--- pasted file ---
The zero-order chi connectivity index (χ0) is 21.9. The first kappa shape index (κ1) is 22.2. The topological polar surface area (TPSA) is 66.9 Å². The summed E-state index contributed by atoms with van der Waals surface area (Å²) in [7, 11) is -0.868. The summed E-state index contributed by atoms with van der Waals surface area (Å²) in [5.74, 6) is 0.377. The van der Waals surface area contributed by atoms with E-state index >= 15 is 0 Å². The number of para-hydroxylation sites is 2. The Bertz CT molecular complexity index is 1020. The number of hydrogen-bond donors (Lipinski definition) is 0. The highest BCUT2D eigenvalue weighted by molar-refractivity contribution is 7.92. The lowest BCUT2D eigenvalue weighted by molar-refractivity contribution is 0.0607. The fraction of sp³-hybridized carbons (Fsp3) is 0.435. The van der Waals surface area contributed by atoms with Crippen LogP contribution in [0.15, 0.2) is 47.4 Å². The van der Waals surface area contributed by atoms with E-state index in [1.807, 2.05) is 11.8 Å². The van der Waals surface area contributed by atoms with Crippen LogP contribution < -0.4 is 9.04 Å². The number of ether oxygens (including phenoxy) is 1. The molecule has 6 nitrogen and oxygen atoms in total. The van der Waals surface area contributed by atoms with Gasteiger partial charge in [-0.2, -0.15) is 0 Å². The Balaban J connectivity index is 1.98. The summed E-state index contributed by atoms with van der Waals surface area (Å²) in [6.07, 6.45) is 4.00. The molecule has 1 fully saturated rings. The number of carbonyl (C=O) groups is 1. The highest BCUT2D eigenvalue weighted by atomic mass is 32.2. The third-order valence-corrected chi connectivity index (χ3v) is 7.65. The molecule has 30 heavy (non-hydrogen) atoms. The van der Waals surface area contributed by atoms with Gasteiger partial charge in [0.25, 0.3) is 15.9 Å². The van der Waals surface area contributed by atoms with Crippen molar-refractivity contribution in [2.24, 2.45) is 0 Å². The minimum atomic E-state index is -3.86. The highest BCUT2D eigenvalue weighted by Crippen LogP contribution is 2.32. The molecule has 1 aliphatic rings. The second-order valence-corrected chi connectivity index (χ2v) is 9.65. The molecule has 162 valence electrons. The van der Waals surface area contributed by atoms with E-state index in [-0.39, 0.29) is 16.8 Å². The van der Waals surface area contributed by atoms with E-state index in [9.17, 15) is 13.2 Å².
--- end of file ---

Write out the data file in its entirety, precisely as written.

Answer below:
The zero-order chi connectivity index (χ0) is 21.9. The first kappa shape index (κ1) is 22.2. The topological polar surface area (TPSA) is 66.9 Å². The summed E-state index contributed by atoms with van der Waals surface area (Å²) in [7, 11) is -0.868. The summed E-state index contributed by atoms with van der Waals surface area (Å²) in [5.74, 6) is 0.377. The van der Waals surface area contributed by atoms with E-state index >= 15 is 0 Å². The number of para-hydroxylation sites is 2. The Bertz CT molecular complexity index is 1020. The number of hydrogen-bond donors (Lipinski definition) is 0. The highest BCUT2D eigenvalue weighted by molar-refractivity contribution is 7.92. The lowest BCUT2D eigenvalue weighted by molar-refractivity contribution is 0.0607. The fraction of sp³-hybridized carbons (Fsp3) is 0.435. The van der Waals surface area contributed by atoms with Crippen LogP contribution in [0.15, 0.2) is 47.4 Å². The van der Waals surface area contributed by atoms with E-state index in [1.807, 2.05) is 11.8 Å². The van der Waals surface area contributed by atoms with Crippen LogP contribution < -0.4 is 9.04 Å². The number of ether oxygens (including phenoxy) is 1. The molecule has 6 nitrogen and oxygen atoms in total. The van der Waals surface area contributed by atoms with Gasteiger partial charge in [-0.2, -0.15) is 0 Å². The Balaban J connectivity index is 1.98. The summed E-state index contributed by atoms with van der Waals surface area (Å²) in [6.07, 6.45) is 4.00. The molecule has 1 fully saturated rings. The number of carbonyl (C=O) groups is 1. The highest BCUT2D eigenvalue weighted by atomic mass is 32.2. The third-order valence-corrected chi connectivity index (χ3v) is 7.65. The molecule has 30 heavy (non-hydrogen) atoms. The van der Waals surface area contributed by atoms with Gasteiger partial charge in [0.25, 0.3) is 15.9 Å². The van der Waals surface area contributed by atoms with Crippen molar-refractivity contribution in [2.24, 2.45) is 0 Å². The minimum atomic E-state index is -3.86. The highest BCUT2D eigenvalue weighted by Crippen LogP contribution is 2.32. The molecule has 1 aliphatic rings. The second-order valence-corrected chi connectivity index (χ2v) is 9.65. The molecule has 162 valence electrons. The van der Waals surface area contributed by atoms with E-state index in [-0.39, 0.29) is 16.8 Å². The van der Waals surface area contributed by atoms with E-state index in [9.17, 15) is 13.2 Å².